Welcome back 30 Rock.
“No Tom Jones, No.” What is in Liz Lemon’s (Tina Fey) dream? Welcome back Jack (Alec Baldwin), looking very grizzly-bearish indeed.
Of course Liz can tell that Jack has grown a beard just by speaking with him on the phone.
How was Liz’s (Tina Fey) summer, asks Jack? “Get this, my gynecologist committed suicide.”
Hi, Matt Damon. His pilot, Carol, is now dating Liz and he has to fly a Newark-Atlantic City route before he can finally catch up with Liz. Who flies Newark to Atlantic City, she asks? “Black bachelorette parties.” Bringing back the offensive!
And welcome back 30 Rock theme song. I always half-expect people watching to get up and dance 40s-style to this music (Does anybody?).
It’s the first commercial break, and I am surprised that there is no scene immediately after the theme music. Did anyone else notice the new Time Warner feature on DVR that brings you to the beginning of the scene after the commercial break NO MATTER AT WHAT POINT YOU UNPAUSE IT? Sheer brilliance.
Pete Hornberger is back and he is writing internal memos on the back of his kid’s art. Why do Pete’s kids depict him being bludgeoned to death. Foreshadowing?
Jack tries to maintain the image of NBC as a “sexy profitable company” to ensure that the merger with Kabletown goes through. Seriously, check out its website (http://www.kabletown.com/). Jack points out that the company’s Harry Potter theme park is a huge hit with both Anglophiles and pedophiles.
And Jenna is now a producer as a result of strange contractual obligations that weren’t set to kick-in until the fifth season of TGS, a feat that seemed an improbability when it was first aired, considering that it was NBC’s attempt to appease women for the failure of Bitch-Hunter. Now for Jenna, everyone must make eye contact with her and as a result of her new producer credit, she shows up wearing a shirt that reads, “Business Slut.” Looking forward for these shirts to catching on.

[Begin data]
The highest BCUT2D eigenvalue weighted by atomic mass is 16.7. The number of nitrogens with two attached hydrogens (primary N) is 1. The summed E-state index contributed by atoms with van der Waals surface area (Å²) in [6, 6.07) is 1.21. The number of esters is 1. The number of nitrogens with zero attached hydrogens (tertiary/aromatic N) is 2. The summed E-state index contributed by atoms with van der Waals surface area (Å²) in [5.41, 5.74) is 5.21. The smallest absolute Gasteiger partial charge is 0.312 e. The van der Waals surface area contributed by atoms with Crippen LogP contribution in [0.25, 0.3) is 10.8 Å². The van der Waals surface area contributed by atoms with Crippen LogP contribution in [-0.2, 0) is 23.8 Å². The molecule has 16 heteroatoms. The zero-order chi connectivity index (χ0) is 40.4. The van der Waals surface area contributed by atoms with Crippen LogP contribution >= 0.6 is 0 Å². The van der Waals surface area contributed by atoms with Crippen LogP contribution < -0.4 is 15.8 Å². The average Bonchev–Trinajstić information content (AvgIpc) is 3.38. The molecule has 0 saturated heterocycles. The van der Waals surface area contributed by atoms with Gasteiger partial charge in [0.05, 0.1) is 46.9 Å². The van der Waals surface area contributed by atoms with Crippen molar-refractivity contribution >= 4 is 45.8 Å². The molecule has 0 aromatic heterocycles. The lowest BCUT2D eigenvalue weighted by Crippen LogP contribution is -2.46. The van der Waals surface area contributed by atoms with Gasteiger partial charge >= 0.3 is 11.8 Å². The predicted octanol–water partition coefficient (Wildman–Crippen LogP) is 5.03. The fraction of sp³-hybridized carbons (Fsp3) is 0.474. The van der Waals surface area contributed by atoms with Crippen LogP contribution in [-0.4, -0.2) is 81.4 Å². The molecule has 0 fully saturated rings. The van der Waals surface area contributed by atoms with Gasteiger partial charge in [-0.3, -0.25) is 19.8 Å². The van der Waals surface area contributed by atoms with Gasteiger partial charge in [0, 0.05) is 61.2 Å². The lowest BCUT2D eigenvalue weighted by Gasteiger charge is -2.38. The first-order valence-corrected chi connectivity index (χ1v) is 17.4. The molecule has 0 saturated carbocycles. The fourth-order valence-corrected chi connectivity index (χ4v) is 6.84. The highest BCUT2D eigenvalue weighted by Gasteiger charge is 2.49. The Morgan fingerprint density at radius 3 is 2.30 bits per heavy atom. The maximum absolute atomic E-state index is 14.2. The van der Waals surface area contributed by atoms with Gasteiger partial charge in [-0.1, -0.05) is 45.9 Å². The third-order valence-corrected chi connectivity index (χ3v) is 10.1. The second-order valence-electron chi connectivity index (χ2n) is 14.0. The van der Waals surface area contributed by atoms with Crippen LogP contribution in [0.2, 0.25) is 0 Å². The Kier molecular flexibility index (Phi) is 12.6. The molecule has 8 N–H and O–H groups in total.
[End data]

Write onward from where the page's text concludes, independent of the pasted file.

Sadly, Kenneth has been fired. Tracy asks a vision of Kenneth how Martinizing dry-cleaning works (“I’ve always been curious.”)
Liz is most happy with Carol’s ability to get seated at a Chili’s even if the pilot’s date has been yelling at the hostess (“You’re the Jackie O of our time,” Jack tells her). Jack’s jabs at Liz’s vanity never get old; his constant criticism of her lack of any desire to present herself well seem real – like the time he walked into her apartment while she was getting ready for a wedding wearing the most ridiculous bathrobe and shower cap and exclaimed, “I don’t have time to talk about what you look right now.” Or when he told his girlfriend Avery over the phone that she looked like a “slutty Grace Kelly,” and then proclaimed, when Liz walked into his office, that “the exact opposite walked in.” Incredibly offensive, but Liz doesn’t care. She has no sense of vanity and this truly perplexes Jack.
Jack introduces “The Fabian Strategy” to Liz, his method of getting his way in disputes with Avery by appearing to give into her demands. Of course, Liz thinks The Fabian Strategy is the theory that a feather and an apple will, if dropped at the same time, land simultaneously. She is obviously playing with Jack, but he can never sense her desire to strive for the ridiculousness and confuses her as naïve.
Jenna proves herself to be an effective producer; she is calculated enough to fire those Pete believes could only be terminated by a monster. She fired the elderly “Grace,” who had worker there since Jack Paar’s Tonight Show. I had dibs on her being a single, pregnant mom before they cut to her. What did everyone else think? Classic 30 Rock misdirection.
Why isn’t the staff more upset that Kenneth is gone? “This isn’t real. I’m in control of this, like the World Cup.”
Great moment with Liz and Carol, and Carol has a great interaction with the writer’s. Did I hear the theme song of I Love Lucy playing in the background? Am I as confused as Tracy?